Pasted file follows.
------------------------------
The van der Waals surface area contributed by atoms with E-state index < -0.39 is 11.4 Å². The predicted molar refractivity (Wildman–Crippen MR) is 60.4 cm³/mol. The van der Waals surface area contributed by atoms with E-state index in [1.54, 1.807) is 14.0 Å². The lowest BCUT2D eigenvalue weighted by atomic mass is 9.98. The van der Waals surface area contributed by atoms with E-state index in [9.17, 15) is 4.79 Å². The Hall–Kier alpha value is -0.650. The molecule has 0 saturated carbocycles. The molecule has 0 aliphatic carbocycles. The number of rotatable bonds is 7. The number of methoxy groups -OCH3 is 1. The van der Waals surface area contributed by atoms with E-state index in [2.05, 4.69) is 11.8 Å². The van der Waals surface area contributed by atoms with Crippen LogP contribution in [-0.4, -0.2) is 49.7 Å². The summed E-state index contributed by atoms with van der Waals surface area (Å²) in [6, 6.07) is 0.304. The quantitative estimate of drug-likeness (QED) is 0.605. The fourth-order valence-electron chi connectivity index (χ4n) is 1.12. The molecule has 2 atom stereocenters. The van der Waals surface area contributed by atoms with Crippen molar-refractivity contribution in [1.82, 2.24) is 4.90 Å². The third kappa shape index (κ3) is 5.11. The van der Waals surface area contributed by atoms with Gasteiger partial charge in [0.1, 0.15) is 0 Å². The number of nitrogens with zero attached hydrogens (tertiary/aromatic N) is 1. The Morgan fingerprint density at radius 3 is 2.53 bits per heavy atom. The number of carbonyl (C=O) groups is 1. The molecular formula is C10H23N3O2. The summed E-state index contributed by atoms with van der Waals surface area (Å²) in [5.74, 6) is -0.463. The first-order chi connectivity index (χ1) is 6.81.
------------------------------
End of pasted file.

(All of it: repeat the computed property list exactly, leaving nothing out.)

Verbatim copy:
The van der Waals surface area contributed by atoms with E-state index < -0.39 is 11.4 Å². The predicted molar refractivity (Wildman–Crippen MR) is 60.4 cm³/mol. The van der Waals surface area contributed by atoms with E-state index in [1.54, 1.807) is 14.0 Å². The lowest BCUT2D eigenvalue weighted by atomic mass is 9.98. The van der Waals surface area contributed by atoms with E-state index in [9.17, 15) is 4.79 Å². The Hall–Kier alpha value is -0.650. The molecule has 0 saturated carbocycles. The molecule has 0 aliphatic carbocycles. The number of rotatable bonds is 7. The number of methoxy groups -OCH3 is 1. The van der Waals surface area contributed by atoms with E-state index in [2.05, 4.69) is 11.8 Å². The van der Waals surface area contributed by atoms with Crippen LogP contribution in [-0.4, -0.2) is 49.7 Å². The summed E-state index contributed by atoms with van der Waals surface area (Å²) in [6, 6.07) is 0.304. The quantitative estimate of drug-likeness (QED) is 0.605. The fourth-order valence-electron chi connectivity index (χ4n) is 1.12. The molecule has 2 atom stereocenters. The van der Waals surface area contributed by atoms with Crippen molar-refractivity contribution in [1.82, 2.24) is 4.90 Å². The third kappa shape index (κ3) is 5.11. The van der Waals surface area contributed by atoms with Gasteiger partial charge in [0.1, 0.15) is 0 Å². The number of nitrogens with zero attached hydrogens (tertiary/aromatic N) is 1. The Morgan fingerprint density at radius 3 is 2.53 bits per heavy atom. The number of carbonyl (C=O) groups is 1. The molecular formula is C10H23N3O2. The summed E-state index contributed by atoms with van der Waals surface area (Å²) in [5.74, 6) is -0.463. The first-order chi connectivity index (χ1) is 6.81.